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Not being wired properly?

Rinckside 2022; 33,1: 1-2.


or some time, new developments in MR imag­ing have been mostly apps and gadgets playing with the data acquired. Seldom the actual usefulness of these appendages is being validated. Such out­come research is neither trendy nor attractive — nor does it fill pockets with ready cash. It is more work to milk a cow and make cheese than watch it digesting.

The development of MRI during the last five decades has been ac­com­pani­ed by paradigm shifts and changes in basic as­sumpt­ions of what was regarded as conventional wisdom and predictable com­mercial reward. The new move to low and medium field equipment follows this rule [1].

At present the question for potential buyers of low-field equipment is: Do I want the latest but ap­parently still immature technology or established and functioning technology that is not that sexy [2]?

spaceholder red600   When one studies the recent scientific developments one finds that the research branch of the Japa­nese company Hitachi recently presented an MRI machine that can be switched on and off rapidly, so that it could be used in operation theaters. It is an open 1.1-m-diameter system based on a super­conducting magnet made with company-produced high-temperature superconducting magnesium di­boride (MgB2) wire. Its length is 5.6 kilometers.

Hitachi stated that it will proceed with the development of vari­ous superconducting magnets that use magnesium di­boride wires and aim to be refrigerant-free and reduce power consumption.

To date, in most cases these wires are very brittle and the connection of one wire to the next seems to be a major problem. The specialists in the field claim that the high stability of the magnetic field necessary to create high-quality MR images cannot be guaranteed and might deteriorate over time. From this point of view the excitement at the prospect of novel wire technologies for superconduc­tive nearly helium-free magnetic resonance imaging equipment seems to be a little premature [3, 4 ].

With their technology the Japanese are one step ahead of an Italian company that already tries to market magnesium diboride superconducting magnets.

A detailed internal scientific memorandum pointed out some difficult steps not yet overcome in the development of a reliable long-term solution, among them the best composition of the kilometers-long wires for the magnets’ coils. Apparently the magnet is not operated in the persistent mode due to a lack of reliable superconducting joining technique of reacted magnesium di­boride conductors. Therefore, the magnet is continuously charged using a precise power supply during imaging and has a relatively high power consumption, which is perhaps one of the reasons for the limited deployment of this MRI system in hospitals and private practices. Another setback is the weight of the system: 28 tons. Users also complain that the sophisticated multi-position patient examination couch is difficult to clean and disinfect. However, a great advantage of this MR system is the option that patients can be moved from a supine, lying down, to a standing position, allowing imaging under the effects of gravity.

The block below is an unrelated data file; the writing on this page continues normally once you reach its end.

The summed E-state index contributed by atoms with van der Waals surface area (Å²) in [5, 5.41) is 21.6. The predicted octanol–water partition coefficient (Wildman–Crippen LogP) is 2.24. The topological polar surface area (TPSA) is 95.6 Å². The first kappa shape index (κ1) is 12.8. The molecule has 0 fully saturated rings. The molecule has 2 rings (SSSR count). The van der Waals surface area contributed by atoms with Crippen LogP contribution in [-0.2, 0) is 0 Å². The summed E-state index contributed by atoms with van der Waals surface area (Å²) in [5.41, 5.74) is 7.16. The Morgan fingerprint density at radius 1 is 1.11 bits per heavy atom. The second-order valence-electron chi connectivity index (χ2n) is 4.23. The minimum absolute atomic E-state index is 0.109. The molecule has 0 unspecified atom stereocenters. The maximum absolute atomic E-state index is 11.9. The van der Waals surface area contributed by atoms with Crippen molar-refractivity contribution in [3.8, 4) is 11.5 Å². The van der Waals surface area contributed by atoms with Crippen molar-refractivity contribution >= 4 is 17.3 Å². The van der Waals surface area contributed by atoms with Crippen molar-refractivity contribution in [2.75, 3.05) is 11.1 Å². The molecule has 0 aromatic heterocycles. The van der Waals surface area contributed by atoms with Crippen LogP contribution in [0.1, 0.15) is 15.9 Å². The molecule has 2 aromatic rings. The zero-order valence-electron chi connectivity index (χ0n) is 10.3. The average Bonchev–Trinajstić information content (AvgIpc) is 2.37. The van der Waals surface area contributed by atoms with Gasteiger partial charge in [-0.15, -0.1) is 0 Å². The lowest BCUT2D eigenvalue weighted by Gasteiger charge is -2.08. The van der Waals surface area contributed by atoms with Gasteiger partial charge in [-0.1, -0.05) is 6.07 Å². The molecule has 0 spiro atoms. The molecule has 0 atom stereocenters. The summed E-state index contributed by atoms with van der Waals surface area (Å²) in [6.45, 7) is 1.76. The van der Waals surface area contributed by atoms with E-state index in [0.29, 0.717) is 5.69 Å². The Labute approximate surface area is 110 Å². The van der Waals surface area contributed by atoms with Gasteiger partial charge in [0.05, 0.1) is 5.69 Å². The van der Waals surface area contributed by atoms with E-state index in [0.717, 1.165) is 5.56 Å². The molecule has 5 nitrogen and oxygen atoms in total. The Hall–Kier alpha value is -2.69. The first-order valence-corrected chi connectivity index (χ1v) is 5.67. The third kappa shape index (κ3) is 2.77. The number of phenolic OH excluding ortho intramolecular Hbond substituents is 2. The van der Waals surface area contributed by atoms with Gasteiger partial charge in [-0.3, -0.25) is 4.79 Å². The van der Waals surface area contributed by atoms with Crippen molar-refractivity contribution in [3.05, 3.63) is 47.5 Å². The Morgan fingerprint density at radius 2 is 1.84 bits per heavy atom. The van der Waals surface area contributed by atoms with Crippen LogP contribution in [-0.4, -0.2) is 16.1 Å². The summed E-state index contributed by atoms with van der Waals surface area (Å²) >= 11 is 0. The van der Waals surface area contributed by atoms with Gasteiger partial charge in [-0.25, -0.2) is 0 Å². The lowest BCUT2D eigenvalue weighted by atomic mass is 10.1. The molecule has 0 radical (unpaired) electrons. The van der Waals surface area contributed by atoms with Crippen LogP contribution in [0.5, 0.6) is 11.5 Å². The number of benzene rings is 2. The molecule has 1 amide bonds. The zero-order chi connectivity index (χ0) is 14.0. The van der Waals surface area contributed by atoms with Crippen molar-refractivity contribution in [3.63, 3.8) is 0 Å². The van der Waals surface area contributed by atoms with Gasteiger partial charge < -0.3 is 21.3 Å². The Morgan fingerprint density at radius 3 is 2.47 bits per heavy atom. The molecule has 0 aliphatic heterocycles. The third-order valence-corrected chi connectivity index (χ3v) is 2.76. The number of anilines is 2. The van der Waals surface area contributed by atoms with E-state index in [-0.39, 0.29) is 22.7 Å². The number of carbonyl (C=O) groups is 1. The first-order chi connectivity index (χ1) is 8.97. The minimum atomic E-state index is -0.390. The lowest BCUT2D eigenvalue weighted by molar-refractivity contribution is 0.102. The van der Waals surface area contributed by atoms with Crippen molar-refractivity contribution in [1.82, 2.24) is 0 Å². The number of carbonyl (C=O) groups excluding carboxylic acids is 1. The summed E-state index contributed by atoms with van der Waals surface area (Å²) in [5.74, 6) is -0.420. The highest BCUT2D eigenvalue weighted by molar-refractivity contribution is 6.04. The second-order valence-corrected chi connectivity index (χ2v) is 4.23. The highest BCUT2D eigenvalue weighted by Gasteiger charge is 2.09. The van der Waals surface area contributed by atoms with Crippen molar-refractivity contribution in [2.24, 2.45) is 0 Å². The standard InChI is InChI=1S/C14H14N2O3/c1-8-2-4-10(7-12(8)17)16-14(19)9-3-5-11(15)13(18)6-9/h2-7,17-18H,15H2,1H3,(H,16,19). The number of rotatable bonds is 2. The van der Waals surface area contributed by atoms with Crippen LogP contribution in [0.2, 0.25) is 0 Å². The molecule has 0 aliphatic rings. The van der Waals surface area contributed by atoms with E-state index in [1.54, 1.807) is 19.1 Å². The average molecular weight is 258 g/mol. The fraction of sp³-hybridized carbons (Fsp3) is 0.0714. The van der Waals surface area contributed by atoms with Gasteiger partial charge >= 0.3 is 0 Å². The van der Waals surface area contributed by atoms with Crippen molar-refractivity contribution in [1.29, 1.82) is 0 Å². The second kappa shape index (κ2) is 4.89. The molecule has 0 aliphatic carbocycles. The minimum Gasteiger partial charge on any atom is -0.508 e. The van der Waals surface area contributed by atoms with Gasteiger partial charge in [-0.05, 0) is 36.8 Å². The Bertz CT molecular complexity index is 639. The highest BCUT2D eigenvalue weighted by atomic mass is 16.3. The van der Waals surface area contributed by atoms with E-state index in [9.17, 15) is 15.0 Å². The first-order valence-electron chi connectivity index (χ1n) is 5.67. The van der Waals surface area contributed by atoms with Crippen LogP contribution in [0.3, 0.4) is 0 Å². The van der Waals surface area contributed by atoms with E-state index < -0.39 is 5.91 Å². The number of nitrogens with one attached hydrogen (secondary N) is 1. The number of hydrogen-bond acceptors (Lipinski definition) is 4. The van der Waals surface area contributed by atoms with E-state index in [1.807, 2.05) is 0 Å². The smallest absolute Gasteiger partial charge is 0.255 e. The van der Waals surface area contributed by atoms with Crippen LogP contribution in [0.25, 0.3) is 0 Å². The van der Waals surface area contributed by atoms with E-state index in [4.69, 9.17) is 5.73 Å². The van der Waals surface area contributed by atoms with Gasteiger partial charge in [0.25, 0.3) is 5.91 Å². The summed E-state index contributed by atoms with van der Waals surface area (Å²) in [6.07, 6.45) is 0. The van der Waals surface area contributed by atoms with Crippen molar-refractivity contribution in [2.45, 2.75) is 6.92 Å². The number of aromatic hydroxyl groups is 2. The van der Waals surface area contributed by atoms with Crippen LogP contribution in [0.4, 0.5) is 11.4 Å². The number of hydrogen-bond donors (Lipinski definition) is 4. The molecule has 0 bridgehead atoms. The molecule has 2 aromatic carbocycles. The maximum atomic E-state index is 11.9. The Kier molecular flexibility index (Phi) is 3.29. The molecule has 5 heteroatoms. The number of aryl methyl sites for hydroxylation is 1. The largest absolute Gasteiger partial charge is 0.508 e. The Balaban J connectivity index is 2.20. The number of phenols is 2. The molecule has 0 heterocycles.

In this, the magnesium diboride manufacturer competes with a well-established company producing MRI equipment in the same Italian city. They also have a tilting weight-bearing MRI system per­mitting multi-position imaging for instance for musculoskeletal applications. It has a proven con­ventional “old-fashioned” permanent magnet that doesn’t suck much energy, doesn’t need helium, and its weight is only 7.9 tons.

spaceholder red600   For decades the euphoria over new offspring techniques of MRI has been reliably followed by disil­lusionment. Exaggerations are and were widespread. There has been progress but much of the trust of the people who actually count on the developers and researchers was lost. They were taken on a constant roller coaster ride into nowhere.

Many patients, politicians and, to some extent, physicians believe that higher medical performance and novel medical equipment are a sign of higher quality in care. Very often new diagnostic tech­nologies are claimed to be more cost efficient and faster – but then early adopters are annoyed by malfunctioning or badly thought-out equipment. We do not know yet what the outcome in this case will be. It’s another wait-and-see situation.

By the way, both manufacturers compete also with pictures of healthy-looking young female pa­tients in their commercials … I know which one I prefer.



References

1. Rinck PA. Smashing the magnetic field strength dogma. MRI: an unexpected change. Rinckside 2021; 32,1: 1-3.
2. Rinck PA. New, improved radiology demands better analysis. Rinckside 2002; 13,3: 9-11.
3. Patel D, Matsumoto H, Kumakura H, Maeda M, Kim S, Hossain SA, Choi S, Kim JH. MgB2 for MRI application: Dual sintering induced performance variation in in situ and IMD processed MgB2 conductors. J Mater Chem C (Royal Society of Chem­istry). 2020, DOI: 10.1039/C9TC06114B.
4. Ballarino A, Flükiger R. Status of MgB2 wire and cable applications in Europe. J Phys: Conf Ser 2017. 871 012098.



Citation: Rinck PA. Not being wired properly?
Rinckside 2022; 33,1: 1-2.

A digest version of this column was published as:
What to make of the latest rumblings in the fast-changing MRI sector.
Aunt Minnie Europe. Maverinck. 18 January 2022.



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PAR

Rinck is my last name, and a rink is an area of com­bat or con­test.

Rink­side means by the rink. In a double mean­ing “Rinck­side” means the page by Rinck. Some­times I could also imagine “Rinck­sighs”, “Rinck­sights” or “Rinck­sites” …
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